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North-South Stand redevelopment latest

— 12 February 2018

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February update

From Steve Pitts, Project Manager for Caddick Construction

I suppose it’s a bit like an iceberg at the moment. You will see the stuff above the ground but there’s a lot under the ground that people don’t necessarily see. All of the foundations have been cast now.

Some huge foundations have gone in, the biggest one has got approximately 100 cubic metres of concrete in it which is probably 250 tonnes of concrete in one foundation alone. That’s a lot of concrete trucks to pour all of the bases. The first base was cast in the last week before Christmas and here we are now, in the middle of February, and we’ve got the majority of foundations in. The steel starts to go up on the 19th. That’s a big milestone and you will start to see some progress then.

We installed some steel work last week which will link the pavilion building into the new Emerald Stand (north/stand) so the skeleton structure has gone up for that. The metal decking needs to be placed which will form the floors, so there’s a little bit of work to do on that yet before we can concrete the floors. I would think the floors will be going down at the beginning of March. The stand will then work its way up towards the pavilion and eventually the two will connect together.

The steel going up is one of the first real milestones as a construction team. If you start your steel late, everything else will be late. You can’t do anything else until the steel goes in. It was a big target for us (19th February) to hit and we are going to do that. Luckily the winter hasn’t been too bad and we haven’t lost too much time to weather. It’s a tick in the box as far as we’re concerned.

Due to the complex nature of the stand and the sheer volume of individual pieces of steel and pre-cast concrete, it’s a long, relatively slow build. We are restricted for access, we can’t get to the sides of it because of the rugby and cricket pitches, and we can’t get to either end because of the White Rose stand and tri-zone building that blocks one end. Therefore, we are restricted with the way we can build the stand. We can only really get one crane in for most of the time. It’s going to take 20+ weeks to get the main structure up. What that means is until the steel structure is handed over, we can’t get other trades into there.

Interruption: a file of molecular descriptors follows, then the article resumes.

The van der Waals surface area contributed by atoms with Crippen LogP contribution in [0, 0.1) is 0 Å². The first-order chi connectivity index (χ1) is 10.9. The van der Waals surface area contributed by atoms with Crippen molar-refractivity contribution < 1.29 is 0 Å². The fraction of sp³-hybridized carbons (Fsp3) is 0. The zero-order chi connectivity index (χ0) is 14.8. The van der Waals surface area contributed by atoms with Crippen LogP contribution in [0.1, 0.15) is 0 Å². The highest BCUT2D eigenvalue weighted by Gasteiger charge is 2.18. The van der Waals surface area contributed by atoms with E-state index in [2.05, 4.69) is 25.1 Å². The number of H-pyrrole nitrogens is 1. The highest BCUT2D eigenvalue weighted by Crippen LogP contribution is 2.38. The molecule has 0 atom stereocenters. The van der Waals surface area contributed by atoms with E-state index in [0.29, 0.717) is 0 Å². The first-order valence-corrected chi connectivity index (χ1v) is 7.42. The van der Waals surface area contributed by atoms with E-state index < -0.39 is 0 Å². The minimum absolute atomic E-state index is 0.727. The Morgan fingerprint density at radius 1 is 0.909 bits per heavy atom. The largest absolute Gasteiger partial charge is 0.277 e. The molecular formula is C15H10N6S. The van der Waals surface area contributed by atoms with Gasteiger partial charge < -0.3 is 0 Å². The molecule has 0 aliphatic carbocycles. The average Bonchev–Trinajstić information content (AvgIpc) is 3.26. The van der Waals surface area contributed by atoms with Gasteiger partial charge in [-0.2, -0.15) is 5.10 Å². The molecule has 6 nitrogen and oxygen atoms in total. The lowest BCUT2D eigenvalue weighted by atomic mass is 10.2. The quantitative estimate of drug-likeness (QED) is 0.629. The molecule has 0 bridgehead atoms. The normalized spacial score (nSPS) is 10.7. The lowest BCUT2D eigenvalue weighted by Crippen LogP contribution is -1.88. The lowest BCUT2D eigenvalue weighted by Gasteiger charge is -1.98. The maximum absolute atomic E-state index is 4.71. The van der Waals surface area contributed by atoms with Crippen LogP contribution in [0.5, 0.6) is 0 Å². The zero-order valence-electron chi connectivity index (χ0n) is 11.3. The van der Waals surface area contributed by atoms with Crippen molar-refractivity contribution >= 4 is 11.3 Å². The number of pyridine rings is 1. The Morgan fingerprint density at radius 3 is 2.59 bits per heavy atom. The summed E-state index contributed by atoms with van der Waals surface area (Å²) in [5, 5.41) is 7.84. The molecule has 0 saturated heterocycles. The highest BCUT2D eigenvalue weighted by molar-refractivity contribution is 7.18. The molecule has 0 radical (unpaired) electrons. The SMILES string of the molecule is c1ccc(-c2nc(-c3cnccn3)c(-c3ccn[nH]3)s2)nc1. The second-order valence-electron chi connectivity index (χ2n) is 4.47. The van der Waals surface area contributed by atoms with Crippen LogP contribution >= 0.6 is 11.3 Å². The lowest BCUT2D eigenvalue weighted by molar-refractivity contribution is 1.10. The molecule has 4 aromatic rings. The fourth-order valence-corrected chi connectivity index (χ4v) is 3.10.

The next things to happen will be to concrete the floors and get the brick layers in. It’s going to be a little bit frustrating once the steel has started and we will all be chomping at the bit wanting that first section handed over, so we can get the other trades in and get moving. That is where we have even more logistical challenges because we’ve got to start loading out the building from the end we have started building it, but we can’t get past the cranes and the steel work that’s been erected. We will be feeding it in underneath the White Rose stand with smaller vehicles. The logistical challenges we’ve had so far will prove to be insignificant compared to some of the challenges we’ve got to come.

The steel erection contractors that we’re using (for the rugby’s south stand) are the same team of guys. They are well on now with the rugby south stand and approaching completion with probably two or three weeks left on that, so there will be a slight overlap of the two.

With the steel work and the pre-cast concrete, there’s been a bit of a learning curve. Now we’re in a bit of a rhythm and hopefully it should help us when we start building the north/south stand. The contractors are already familiar with the site, they know how Caddick Construction work. They’ve been on site for nine or ten weeks and they know what we expect. Hopefully when we get going on the north/south stand, we get off to a flying start.

October update

From Steve Pitts, Project Manager for Caddick Construction

We took possession of the stand properly on October 5 after the Varsity Rugby Union match, which took place the day prior. We made the services safe, got it prepped, did the control room change over and we started physically with the machines last Thursday. We’ve not even been at it for five days yet and we’re getting our teeth into it now.

It’s an eight-week demolition programme. If we were doing it in the middle of a field and we weren’t sandwiched in between two very expensive playing surfaces, we’d probably have it down in two or three weeks to be honest. We’re hemmed in and constrained and we’ve got make sure we don’t cause any damage. But it will take eight weeks and that’s the right thing to do.